The feisty intellectual Time Lady was brought in by The White Guardian in ‘The Ribos Operation’ to aid the Fourth Doctor in his quest to find the six segments of the Key to Time. At first she seemed very high and mighty because of her high scores at the academy but soon gained a keen interest with the mad adventurous lifestyle of the Doctor and gradually changed. Her highest trait was pointing out the Doctor’s faults, especially when it came to flying the TARDIS. Due to unexplained circumstances, Romana regenerated at the beginning of ‘Destiny of the Daleks’. Her new incarnation became even more adventurous and formed an even closer bond with the Fourth Doctor (to some degree what seemed like love). Romana was upset when she discovered she had to return to Gallifrey in ‘Full Circle’ but this idea was averted when they accidentally landed in E-Space. In ‘Warrior’s Gate’ she decided to take her own destiny by remaining in E-Space and helping the Tharils from slavery.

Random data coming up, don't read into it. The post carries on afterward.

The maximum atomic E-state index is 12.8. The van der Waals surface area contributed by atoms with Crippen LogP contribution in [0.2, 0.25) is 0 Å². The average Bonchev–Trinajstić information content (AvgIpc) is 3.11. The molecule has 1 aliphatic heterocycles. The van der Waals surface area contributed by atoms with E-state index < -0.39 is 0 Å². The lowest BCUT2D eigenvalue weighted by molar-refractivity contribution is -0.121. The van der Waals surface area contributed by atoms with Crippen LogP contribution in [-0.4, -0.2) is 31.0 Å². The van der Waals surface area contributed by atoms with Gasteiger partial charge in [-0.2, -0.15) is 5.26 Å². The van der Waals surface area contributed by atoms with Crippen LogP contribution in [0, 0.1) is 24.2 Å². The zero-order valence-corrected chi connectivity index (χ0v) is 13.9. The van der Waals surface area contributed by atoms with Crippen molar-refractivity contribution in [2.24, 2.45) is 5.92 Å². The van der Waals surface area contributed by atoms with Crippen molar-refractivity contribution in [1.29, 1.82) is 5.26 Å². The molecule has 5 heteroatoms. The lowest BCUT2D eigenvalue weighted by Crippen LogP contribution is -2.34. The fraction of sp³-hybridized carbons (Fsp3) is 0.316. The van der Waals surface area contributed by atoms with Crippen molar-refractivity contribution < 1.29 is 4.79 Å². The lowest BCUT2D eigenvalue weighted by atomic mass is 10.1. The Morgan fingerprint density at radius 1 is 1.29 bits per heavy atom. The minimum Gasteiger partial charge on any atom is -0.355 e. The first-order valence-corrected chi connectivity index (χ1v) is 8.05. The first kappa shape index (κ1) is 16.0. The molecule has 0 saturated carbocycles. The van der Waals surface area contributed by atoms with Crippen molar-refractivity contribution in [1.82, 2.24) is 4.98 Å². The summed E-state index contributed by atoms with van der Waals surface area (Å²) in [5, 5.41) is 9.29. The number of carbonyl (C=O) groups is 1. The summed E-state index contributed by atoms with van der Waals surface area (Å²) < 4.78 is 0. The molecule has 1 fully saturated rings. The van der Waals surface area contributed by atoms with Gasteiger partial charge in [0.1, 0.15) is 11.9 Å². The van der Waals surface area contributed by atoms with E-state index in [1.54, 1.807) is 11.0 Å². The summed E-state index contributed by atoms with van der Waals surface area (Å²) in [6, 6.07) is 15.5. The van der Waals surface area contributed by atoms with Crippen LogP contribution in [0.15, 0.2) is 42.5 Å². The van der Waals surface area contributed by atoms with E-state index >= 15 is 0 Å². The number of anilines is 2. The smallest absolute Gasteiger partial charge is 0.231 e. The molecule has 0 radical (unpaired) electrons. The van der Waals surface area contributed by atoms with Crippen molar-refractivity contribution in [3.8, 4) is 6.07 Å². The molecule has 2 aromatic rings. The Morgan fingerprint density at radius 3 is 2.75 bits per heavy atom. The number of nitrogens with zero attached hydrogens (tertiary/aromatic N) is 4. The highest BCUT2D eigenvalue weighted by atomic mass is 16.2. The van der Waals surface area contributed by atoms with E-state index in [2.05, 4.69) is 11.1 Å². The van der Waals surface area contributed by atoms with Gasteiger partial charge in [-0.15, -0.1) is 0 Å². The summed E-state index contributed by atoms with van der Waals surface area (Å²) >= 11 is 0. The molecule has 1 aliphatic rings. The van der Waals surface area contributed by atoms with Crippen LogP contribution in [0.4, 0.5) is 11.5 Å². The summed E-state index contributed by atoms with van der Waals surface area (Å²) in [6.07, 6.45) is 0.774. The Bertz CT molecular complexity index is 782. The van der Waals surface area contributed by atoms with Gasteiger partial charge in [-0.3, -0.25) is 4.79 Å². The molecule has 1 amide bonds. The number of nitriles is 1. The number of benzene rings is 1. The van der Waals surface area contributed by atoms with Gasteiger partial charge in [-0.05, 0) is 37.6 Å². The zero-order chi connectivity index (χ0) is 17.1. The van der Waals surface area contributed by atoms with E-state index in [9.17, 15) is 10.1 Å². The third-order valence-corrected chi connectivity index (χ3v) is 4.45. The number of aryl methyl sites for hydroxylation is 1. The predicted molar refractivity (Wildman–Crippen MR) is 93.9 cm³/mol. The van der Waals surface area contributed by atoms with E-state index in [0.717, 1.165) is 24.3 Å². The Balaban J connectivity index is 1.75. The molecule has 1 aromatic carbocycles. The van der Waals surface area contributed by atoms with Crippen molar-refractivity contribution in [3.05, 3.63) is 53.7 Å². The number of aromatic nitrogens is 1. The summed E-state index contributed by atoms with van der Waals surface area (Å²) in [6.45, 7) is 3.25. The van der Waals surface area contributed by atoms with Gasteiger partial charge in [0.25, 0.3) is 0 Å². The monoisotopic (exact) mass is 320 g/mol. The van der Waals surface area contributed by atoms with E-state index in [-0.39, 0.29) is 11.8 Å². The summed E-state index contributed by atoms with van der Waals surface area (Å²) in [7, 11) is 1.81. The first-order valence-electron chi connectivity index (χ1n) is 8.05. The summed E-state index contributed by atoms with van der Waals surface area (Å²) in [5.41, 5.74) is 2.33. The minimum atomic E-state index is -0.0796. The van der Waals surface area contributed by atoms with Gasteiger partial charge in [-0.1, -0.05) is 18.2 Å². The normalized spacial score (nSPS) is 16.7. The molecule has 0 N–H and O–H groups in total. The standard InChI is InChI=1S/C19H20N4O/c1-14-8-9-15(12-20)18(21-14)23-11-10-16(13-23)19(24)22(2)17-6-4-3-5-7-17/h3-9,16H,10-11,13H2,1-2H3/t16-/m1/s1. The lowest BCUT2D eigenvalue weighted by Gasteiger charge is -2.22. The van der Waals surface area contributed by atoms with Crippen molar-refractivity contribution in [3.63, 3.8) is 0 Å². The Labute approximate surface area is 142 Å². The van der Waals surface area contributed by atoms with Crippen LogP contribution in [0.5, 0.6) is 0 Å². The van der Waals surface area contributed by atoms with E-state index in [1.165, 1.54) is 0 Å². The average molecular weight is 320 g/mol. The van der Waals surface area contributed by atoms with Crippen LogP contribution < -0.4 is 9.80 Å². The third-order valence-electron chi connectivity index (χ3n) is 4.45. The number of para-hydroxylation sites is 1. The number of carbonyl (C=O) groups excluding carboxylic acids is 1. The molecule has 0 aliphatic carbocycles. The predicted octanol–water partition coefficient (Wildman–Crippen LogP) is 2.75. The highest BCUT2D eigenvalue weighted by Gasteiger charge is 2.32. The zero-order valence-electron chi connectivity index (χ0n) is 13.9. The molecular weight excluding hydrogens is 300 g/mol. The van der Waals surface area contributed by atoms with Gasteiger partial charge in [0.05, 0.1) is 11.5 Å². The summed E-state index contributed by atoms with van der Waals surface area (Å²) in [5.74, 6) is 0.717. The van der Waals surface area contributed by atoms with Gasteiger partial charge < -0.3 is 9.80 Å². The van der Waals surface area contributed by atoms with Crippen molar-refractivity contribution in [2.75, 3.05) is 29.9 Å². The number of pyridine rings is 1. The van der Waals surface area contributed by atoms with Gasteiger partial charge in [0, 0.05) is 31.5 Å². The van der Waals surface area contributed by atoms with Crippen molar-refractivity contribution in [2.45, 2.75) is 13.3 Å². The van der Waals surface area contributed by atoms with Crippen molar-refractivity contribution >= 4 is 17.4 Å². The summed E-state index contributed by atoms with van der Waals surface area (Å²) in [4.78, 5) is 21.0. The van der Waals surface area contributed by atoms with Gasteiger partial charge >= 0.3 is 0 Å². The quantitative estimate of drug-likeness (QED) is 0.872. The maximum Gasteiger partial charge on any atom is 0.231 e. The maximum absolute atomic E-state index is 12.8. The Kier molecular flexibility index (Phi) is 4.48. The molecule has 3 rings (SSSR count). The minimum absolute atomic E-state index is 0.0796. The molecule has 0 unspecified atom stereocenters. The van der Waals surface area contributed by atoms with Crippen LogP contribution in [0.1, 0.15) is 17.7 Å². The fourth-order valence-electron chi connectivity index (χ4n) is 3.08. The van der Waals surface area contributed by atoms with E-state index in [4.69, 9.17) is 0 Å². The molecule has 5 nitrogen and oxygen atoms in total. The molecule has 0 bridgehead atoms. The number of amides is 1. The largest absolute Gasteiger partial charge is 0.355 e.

Adric was a mathematical genius who wished to join his brother and be an outsider from the rest of their colony. During the events of ‘Full Circle’ he became friends with the Fourth Doctor and Romana and discovered his race’s history was a lie and they in fact were the evolution status of the Marshmen. Adric stowed away onboard the TARDIS and was later accepted as a companion by the Fourth Doctor, who decided to take him back to N- Space with him. Adric was extremely bright, as well as being extremely curious, and became a good friend to the Fourth Doctor during his final adventures.


The young daughter of scientist Tremas was introduced in ‘The Keeper of Traken’ and ended up aiding the Fourth Doctor and Adric during their battle against Melkur, later revealed to be the Master. In ‘Logopolis’ she was brought back by the Watcher to aid the Fourth Doctor against his further battle against the Master, ultimately becoming upset by the fact her father was killed and taken over by the renegade Time Lord. Along with Adric and new companion Tegan Jovanka, Nyssa was sat by the Fourth Doctor as he regenerated.

Tegan Jovanka